“Was there a need to publicize it? Maybe we could have held onto the information and revealed it a little bit at a time, drawn out over several years.”
There is still an ongoing debate over whether it was wise to publicly reveal to the world the Mossad’s seizing of Iran’s secret nuclear archive or whether the disclosures should have been limited to allied intelligence services, former Mossad official Sima Shine said on Tuesday.
Speaking as part of an INSS conference honoring the memory of deceased former senior IDF intelligence official Shmuel Even, Shine, who now leads research on Iran at INSS, seemed to hint that she was against the 2018 public reveal by then prime minister Benjamin Netanyahu.
“Was there a need to publicize it? Maybe we could have held onto the information and revealed it a little bit at a time, drawn out over several years,” she said.
If the Mossad had only quietly shared the intelligence with counterparts like the CIA, MI6 and the IAEA (International Atomic Energy Agency) international inspectors, “the Iranians would not have known how much we took from them.”
On the other hand, she recognized that “the political class wanted to reveal [details of Iran’s nuclear program] in order to help get out of [extricate the US from] the [nuclear] deal.”
She said that there is always some friction between the political class and intelligence professionals who each “have a different view of how to enhance national security.”
In a broader view beyond the Iranian archive operation, she said that, “the higher up in the ranks [of the political class] issues get considered, the less influential intelligence is” on policy.
Shine said that even as “it seems obvious that intelligence should be part of the national security concept,” it is also important to see issues from the broader perspective of the National Security Council and ministries which make policy.
She said she learned some new perspectives after her Mossad service while working at the NSC and as deputy director-general of the Strategic Affairs Ministry.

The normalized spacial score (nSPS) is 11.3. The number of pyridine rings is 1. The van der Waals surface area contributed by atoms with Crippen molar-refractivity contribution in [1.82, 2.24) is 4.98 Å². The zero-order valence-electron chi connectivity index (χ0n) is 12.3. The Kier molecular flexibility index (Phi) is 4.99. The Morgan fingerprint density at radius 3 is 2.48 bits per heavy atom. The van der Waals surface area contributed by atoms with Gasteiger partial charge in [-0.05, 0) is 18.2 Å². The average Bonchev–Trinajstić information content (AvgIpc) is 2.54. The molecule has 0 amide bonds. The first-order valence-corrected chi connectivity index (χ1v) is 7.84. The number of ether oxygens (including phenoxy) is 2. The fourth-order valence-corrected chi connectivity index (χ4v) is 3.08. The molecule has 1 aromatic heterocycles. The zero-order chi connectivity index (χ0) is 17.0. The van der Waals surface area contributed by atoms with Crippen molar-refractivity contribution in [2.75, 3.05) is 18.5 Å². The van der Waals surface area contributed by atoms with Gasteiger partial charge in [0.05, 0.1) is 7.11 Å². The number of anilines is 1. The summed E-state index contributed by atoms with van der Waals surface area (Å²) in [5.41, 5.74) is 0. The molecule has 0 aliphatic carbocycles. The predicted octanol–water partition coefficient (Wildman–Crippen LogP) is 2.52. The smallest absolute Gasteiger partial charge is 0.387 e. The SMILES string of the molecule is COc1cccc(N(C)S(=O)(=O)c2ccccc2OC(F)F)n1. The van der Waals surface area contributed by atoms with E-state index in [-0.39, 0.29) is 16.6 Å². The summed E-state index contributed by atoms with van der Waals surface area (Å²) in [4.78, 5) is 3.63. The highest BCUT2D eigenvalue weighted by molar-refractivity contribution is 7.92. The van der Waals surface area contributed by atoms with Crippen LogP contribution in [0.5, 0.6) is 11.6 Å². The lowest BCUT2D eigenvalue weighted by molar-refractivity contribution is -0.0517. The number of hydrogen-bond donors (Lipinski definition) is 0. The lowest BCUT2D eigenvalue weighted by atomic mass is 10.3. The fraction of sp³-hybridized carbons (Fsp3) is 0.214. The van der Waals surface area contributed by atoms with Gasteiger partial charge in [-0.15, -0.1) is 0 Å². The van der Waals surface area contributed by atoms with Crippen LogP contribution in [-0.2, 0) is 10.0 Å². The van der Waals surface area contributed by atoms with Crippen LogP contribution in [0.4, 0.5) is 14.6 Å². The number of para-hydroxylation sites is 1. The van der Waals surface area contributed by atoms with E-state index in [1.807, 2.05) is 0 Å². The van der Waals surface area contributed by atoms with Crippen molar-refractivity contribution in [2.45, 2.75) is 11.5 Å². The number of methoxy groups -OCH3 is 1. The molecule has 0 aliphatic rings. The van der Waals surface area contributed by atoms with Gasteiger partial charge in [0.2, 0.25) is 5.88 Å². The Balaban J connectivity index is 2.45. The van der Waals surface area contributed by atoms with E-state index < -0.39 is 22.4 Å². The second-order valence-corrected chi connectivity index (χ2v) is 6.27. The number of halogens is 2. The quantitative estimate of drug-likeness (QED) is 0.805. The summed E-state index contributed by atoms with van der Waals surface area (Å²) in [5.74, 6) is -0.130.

Earlier at the conference, Yaakov Amidror echoed a similar point.
Amidror served as NSC chief, but had also served in the Defense Ministry and in both intelligence analysis and operational capacities in the IDF, reaching the rank of major general.
He said: “One’s standpoint changes how one sees things. The prime minister sees everything and lots of other elements” beyond the intelligence community’s perspective.
In fact, Shine said that a frequent source of friction, regardless of who is prime minister, is the political class pushing for Israeli intelligence professionals to share more information and operations with foreign allies.
Israeli intelligence professionals often push back out of information security concerns or concerns that certain sharing or joint efforts could place limits on their freedom of action at a later point.
This issue has arisen even before 2018 with Iran, where both the political and intelligence classes acknowledge there is a need to get allied help to confront the Islamic Republic, but the different camps draw the lines in different places.
For these other past Iran intelligence issues, Israeli intelligence officials were concerned sometimes that even well-meaning allies might be more easily penetrated by Iran.
At another conference on Tuesday hosted by Media Central, IDF Col. (res.) Dr. Ori Nissim Levy warned that one of the greatest current dangers with Iran is that there is “no agreement and no plan for military action” should such action become necessary.
Levy said it was key to work with the US behind-the-scenes to fix aspects of the JCPOA deal, while leaving the option for Israel to act unilaterally against Iran on the table.